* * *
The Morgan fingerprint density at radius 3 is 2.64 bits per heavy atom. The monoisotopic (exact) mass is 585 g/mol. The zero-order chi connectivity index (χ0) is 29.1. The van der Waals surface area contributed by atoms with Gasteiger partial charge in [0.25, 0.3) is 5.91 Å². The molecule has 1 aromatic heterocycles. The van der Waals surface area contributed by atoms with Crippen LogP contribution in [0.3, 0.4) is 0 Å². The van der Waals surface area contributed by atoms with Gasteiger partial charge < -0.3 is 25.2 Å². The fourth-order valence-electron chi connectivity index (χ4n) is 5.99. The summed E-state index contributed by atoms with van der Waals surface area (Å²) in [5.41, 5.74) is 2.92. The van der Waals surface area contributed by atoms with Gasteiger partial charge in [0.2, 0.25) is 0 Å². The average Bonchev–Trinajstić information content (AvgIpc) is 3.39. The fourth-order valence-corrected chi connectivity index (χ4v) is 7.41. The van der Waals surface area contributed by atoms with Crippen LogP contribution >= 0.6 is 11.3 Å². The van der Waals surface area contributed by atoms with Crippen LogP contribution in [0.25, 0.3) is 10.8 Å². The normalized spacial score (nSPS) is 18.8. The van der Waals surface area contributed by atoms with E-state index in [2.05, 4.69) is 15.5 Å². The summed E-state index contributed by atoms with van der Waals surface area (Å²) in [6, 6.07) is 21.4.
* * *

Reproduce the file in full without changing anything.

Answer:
The Morgan fingerprint density at radius 3 is 2.64 bits per heavy atom. The monoisotopic (exact) mass is 585 g/mol. The zero-order chi connectivity index (χ0) is 29.1. The van der Waals surface area contributed by atoms with Gasteiger partial charge in [0.25, 0.3) is 5.91 Å². The molecule has 1 aromatic heterocycles. The van der Waals surface area contributed by atoms with Crippen LogP contribution in [0.3, 0.4) is 0 Å². The van der Waals surface area contributed by atoms with Gasteiger partial charge < -0.3 is 25.2 Å². The fourth-order valence-electron chi connectivity index (χ4n) is 5.99. The summed E-state index contributed by atoms with van der Waals surface area (Å²) in [5.41, 5.74) is 2.92. The van der Waals surface area contributed by atoms with Gasteiger partial charge in [0.2, 0.25) is 0 Å². The average Bonchev–Trinajstić information content (AvgIpc) is 3.39. The fourth-order valence-corrected chi connectivity index (χ4v) is 7.41. The van der Waals surface area contributed by atoms with Crippen LogP contribution >= 0.6 is 11.3 Å². The van der Waals surface area contributed by atoms with Crippen LogP contribution in [0.25, 0.3) is 10.8 Å². The normalized spacial score (nSPS) is 18.8. The van der Waals surface area contributed by atoms with E-state index in [2.05, 4.69) is 15.5 Å². The summed E-state index contributed by atoms with van der Waals surface area (Å²) in [6, 6.07) is 21.4.